Nothing much was lost, except 17 minutes on the clock and some points on the agency score card.

The WYSIWYG glitch:

Anyway, time to move on. Introductions were made and the agency credentials rolled.

When the ‘Our Clients’ slide came up, we relaxed. The projector glitch was forgiven. It was such an impressive client portfolio. The Leaders, the Fast 50, the Top 100, the Game-Changers, the Innovators – they were all there.  Our confidence was reinforced. Then someone from the Client played spoil sport. The agency was asked to pick out the Local vs. Global, Current vs. Past logos. When the exercise was done, the ‘Current-Local’ client portfolio simply did not represent the ‘Global-Past-Present’ list.

What You See, Is What You (Don’t) Get!

The WIIFM glitch:

We shook off the mild dissonance creeping in and resolved to pay attention to the rest of the credentials. In most cases, the credentials presentation was the standard cookie-cutter stuff. It began with an over-arching global slide with ‘geo-presence’ followed by the ‘global team’ slide that had people broadly grinning down from their frames. (I half expected them to wave. The Potter-effect… my bad, anyway…). The slides continued with methodology, client portfolio, strengths and so on.   I couldn’t shake off that feeling of Déjà vu. Ah! Now I remembered. The agency website had showcased all this really well. I made note to ask about the web agency that had designed their website. Good job.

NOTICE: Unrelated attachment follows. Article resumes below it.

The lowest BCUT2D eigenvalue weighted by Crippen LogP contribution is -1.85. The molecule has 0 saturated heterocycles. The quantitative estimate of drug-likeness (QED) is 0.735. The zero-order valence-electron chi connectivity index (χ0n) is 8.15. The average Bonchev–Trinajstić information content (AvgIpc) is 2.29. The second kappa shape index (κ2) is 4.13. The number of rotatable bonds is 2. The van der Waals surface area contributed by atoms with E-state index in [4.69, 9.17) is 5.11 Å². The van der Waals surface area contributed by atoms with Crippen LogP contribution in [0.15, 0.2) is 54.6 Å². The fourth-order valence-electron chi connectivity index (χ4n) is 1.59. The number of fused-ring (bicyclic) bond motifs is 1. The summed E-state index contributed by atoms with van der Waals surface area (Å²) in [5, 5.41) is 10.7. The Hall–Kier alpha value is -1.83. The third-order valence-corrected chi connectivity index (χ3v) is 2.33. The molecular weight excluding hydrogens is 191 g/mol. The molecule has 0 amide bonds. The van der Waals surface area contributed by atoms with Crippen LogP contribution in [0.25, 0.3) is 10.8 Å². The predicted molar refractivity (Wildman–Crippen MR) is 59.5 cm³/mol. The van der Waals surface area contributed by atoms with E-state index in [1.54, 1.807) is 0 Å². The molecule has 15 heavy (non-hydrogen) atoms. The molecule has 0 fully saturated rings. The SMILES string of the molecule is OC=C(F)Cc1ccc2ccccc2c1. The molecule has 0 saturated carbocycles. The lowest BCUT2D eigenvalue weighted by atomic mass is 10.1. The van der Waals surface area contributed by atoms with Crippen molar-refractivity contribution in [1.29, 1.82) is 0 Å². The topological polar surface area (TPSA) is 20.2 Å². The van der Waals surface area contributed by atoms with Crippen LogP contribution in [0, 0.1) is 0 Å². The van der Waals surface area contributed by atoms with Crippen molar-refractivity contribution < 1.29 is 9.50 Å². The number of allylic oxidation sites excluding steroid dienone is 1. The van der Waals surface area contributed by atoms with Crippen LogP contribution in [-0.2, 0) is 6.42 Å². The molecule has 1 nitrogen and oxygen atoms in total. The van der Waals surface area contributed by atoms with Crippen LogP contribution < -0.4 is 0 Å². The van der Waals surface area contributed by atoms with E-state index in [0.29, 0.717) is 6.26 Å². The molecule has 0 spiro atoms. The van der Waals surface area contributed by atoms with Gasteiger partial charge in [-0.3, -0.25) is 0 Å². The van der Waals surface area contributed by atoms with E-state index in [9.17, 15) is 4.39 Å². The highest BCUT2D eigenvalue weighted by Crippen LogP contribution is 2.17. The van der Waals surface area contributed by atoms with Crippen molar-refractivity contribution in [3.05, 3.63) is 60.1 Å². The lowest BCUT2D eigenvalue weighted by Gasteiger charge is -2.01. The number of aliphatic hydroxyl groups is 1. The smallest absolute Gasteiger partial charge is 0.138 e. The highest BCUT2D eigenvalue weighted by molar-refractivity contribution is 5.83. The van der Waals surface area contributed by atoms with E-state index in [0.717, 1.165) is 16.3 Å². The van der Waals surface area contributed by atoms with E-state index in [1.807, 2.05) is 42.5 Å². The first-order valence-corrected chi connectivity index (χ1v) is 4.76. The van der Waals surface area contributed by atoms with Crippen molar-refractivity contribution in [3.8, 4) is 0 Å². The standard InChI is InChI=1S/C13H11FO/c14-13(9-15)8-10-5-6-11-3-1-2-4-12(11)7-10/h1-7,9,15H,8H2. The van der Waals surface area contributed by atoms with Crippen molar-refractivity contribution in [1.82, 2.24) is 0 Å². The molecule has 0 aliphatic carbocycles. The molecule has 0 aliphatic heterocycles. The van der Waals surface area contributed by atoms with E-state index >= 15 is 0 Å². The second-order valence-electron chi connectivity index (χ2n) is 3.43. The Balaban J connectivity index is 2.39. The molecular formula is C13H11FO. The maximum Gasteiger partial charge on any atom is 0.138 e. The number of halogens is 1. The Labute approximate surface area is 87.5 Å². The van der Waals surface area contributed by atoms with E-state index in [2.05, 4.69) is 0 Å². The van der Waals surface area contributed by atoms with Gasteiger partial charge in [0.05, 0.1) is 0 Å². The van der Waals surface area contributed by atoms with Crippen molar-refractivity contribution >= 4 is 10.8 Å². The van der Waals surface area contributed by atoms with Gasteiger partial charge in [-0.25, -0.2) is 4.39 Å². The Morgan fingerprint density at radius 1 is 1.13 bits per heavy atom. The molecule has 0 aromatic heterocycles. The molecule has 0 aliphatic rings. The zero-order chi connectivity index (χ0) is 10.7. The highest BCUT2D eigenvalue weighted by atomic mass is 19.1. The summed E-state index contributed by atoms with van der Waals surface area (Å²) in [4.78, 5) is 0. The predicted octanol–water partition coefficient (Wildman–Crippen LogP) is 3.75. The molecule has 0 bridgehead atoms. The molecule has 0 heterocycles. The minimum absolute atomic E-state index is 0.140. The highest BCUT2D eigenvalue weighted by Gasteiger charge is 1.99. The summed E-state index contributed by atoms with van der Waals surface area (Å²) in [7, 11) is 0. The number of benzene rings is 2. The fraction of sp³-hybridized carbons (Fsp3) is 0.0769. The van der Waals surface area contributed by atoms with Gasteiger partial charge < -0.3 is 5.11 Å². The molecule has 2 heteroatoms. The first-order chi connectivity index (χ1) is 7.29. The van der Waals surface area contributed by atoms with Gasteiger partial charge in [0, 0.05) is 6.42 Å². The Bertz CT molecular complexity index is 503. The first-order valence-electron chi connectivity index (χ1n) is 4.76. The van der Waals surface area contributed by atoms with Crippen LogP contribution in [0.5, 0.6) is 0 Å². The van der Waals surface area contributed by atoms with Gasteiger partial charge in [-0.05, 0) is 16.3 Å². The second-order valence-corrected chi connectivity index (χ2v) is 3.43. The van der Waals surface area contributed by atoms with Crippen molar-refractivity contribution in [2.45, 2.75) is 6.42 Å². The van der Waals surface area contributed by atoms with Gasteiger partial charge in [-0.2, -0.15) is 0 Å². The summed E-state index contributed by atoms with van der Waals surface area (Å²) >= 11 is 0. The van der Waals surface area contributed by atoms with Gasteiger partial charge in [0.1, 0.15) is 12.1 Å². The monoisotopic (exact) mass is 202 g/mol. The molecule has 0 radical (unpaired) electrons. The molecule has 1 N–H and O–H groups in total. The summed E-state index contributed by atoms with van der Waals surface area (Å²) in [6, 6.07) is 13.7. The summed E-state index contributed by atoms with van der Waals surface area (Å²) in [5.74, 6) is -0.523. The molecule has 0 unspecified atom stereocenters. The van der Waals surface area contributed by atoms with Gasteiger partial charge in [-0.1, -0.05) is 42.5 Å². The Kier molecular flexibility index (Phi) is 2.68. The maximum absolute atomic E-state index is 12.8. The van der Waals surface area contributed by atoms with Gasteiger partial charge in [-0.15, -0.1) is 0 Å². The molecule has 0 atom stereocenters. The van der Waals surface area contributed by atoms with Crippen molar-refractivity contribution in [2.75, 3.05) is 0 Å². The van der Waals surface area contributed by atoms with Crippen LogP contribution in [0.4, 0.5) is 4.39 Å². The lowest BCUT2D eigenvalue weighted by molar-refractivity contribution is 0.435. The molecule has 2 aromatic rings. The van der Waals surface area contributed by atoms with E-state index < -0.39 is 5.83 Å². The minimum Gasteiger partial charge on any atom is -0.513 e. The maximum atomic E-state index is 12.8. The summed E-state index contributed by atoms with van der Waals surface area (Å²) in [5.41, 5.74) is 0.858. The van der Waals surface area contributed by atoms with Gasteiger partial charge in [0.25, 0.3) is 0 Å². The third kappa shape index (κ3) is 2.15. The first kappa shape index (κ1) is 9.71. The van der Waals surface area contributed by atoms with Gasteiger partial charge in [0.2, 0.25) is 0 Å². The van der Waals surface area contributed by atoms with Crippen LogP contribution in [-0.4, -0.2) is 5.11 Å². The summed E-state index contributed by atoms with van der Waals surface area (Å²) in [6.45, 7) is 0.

The slides continue to fly in and zoom out. We waited in eager anticipation to see how their story would be aligned to us, our specific challenges, our goals and our requirements. But before we knew, the pitch had ended. “Thank you so much for giving us this opportunity…. We are really hungry to win this account…”

They promised to email the presentation.

The Mobile Glitch:

The shortlisted agencies then returned to present their strategies. The client goals were ambitious and we leaned forward in anticipation.

There were some astute observations and interesting ideas. A favourable murmur went through the client team. An animated discussion was about to begin. Just then, a shiny, smart phone rattled and danced on the table. Of course, the owner had taken care to put in on vibration mode.  Sorry… the presenter punched the red button and pushed the phone in his pocket. Okay, so where were we? We went back to the discussion, determined not to be swayed by these minor distractions. Focus returned, but not for long. In just 10 minutes, another agency phone hopped madly again.

I decided that I preferred the Ring Tone to the Vibration Mode…